Finally, we output the desired arrangement.

UNDERSTANDING WITH A SIMPLE ANALOGY

To expand on how this kind of a distribution of tiles would never allow a tile to be surrounded by more than 2 colours, let us consider a simpler analogy. In a chess board there are cells of 2 colours, the white ones being the cells with even parity while the black ones have an odd parity. There are thus no two adjacent cells of the same colour, the black ones being surrounded by all white cells and vice versa. Now suppose that a part of these cells was to be replaced by a different colour altogether, let us assume it to be grey for convenience.

Since no white cell is adjacent to another white one, if you were to replace some of these white cells with grey, the only difference it would make is in the number of colours that the neighbours of black cells possess, which would now be increased to two colours (white and grey) instead of white alone. On the other hand if you were to replace some of the the black cells with grey, since no two black cells are adjacent either, the only difference this replacement would make is in the number of colours of the neighbours of white cells, which would now be two (black and grey) instead of black alone. In either type of replacements, the number of neighbouring colours would not exceed two.

TIME COMPLEXITY:

O(N*M) per testcase.

SOLUTIONS:

Setter
#include <bits/stdc++.h>
#define int long long
using pii=std::pair<int,int>;
using namespace std;

const int maxn = 1005;

int t, n, m, x;
pii cnt;
char cols = {'R', 'G', 'B'};
char grid[maxn][maxn];

int32_t main()
{
ios_base::sync_with_stdio(false);
cin.tie(0);
cin >> t;
for(int cases = 0; cases < t; cases++)
{
cin >> n >> m;
for(int i = 0; i < 3; i++)
{
cin >> x;
cnt[i] = {x, i};
}
sort(cnt, cnt + 3);         // Sort tiles by their count
for(int i = 0; i < n; i++)
for(int j = 0; j < m; j++)
{
// Check if we are on cells with odd or even parity
// (black or white cells in chess board terms)
int par = (i + j) & 1;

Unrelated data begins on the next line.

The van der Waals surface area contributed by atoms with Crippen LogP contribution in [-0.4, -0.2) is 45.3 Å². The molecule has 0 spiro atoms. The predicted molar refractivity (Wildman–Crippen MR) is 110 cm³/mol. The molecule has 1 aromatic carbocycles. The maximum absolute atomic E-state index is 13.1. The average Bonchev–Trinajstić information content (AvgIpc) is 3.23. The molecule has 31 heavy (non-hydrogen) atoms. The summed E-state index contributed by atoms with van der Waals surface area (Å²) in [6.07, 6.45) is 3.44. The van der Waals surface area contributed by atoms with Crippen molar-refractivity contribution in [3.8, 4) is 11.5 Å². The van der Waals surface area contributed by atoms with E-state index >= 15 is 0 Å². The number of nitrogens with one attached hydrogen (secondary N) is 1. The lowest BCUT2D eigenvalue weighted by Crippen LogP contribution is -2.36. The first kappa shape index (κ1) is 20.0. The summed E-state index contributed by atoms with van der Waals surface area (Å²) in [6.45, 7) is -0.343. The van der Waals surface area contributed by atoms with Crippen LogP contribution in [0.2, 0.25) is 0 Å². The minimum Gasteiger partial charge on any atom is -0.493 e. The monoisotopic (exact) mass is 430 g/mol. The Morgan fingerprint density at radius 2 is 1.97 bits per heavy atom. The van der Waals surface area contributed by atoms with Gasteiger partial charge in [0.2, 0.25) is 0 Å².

if(cnt[par].first > 0)
{
// First we use tiles of the given parity, clearly
// they can't exceed the number of cells of the given
// parity (otherwise they would be the max count)
cnt[par].first--;
grid[i][j] = cols[cnt[par].second];
}
else
{
// Now we pad the remaining cells of both parities
// with tiles of the highest count (these haven't
// been used for either parity except for this).
grid[i][j] = cols[cnt.second];
}
// So each parity has tiles of colours {parity, highest}.
// All cells adjacent to a given cell are of the opposite
// parity to it, therefore they all use the same two colours
// and each cell will have at max 2 distinct colours among
// tiles sharing a side with it.
}
for(int i = 0; i < n; i++)
{
for(int j = 0; j < m; j++)
cout << grid[i][j];
cout << "\n";
}
}
return 0;
}
Tester
#include <bits/stdc++.h>
using namespace std;
#include <ext/pb_ds/assoc_container.hpp>
#include <ext/pb_ds/tree_policy.hpp>
#include <ext/rope>
using namespace __gnu_pbds;
using namespace __gnu_cxx;
#ifndef rd
#define trace(...)
#define endl '\n'
#endif
#define pb push_back
#define fi first
#define se second
#define int long long
typedef long long ll;
typedef long double f80;
#define double long double
#define pii pair<int,int>
#define pll pair<ll,ll>
#define sz(x) ((long long)x.size())
#define fr(a,b,c) for(int a=b; a<=c; a++)
#define rep(a,b,c) for(int a=b; a<c; a++)
#define trav(a,x) for(auto &a:x)
#define all(con) con.begin(),con.end()
const ll infl=0x3f3f3f3f3f3f3f3fLL;
const int infi=0x3f3f3f3f;
//const int mod=998244353;
const int mod=1000000007;
typedef vector<int> vi;
typedef vector<ll> vl;

typedef tree<int, null_type, less<int>, rb_tree_tag, tree_order_statistics_node_update> oset;
auto clk=clock();
mt19937_64 rang(chrono::high_resolution_clock::now().time_since_epoch().count());
int rng(int lim) {
uniform_int_distribution<int> uid(0,lim-1);
return uid(rang);
}
int powm(int a, int b) {
int res=1;
while(b) {
if(b&1)
res=(res*a)%mod;
a=(a*a)%mod;
b>>=1;
}
return res;
}

long long readInt(long long l, long long r, char endd) {
long long x=0;
int cnt=0;
int fi=-1;
bool is_neg=false;
while(true) {
char g=getchar();
if(g=='-') {
assert(fi==-1);
is_neg=true;
continue;
}
if('0'<=g&&g<='9') {
x*=10;
x+=g-'0';
if(cnt==0) {
fi=g-'0';
}
cnt++;
assert(fi!=0 || cnt==1);
assert(fi!=0 || is_neg==false);

assert(!(cnt>19 || ( cnt==19 && fi>1) ));
} else if(g==endd) {
if(is_neg) {
x=-x;
}
assert(l<=x&&x<=r);
return x;
} else {
assert(false);
}
}
}
string readString(int l, int r, char endd) {
string ret="";
int cnt=0;
while(true) {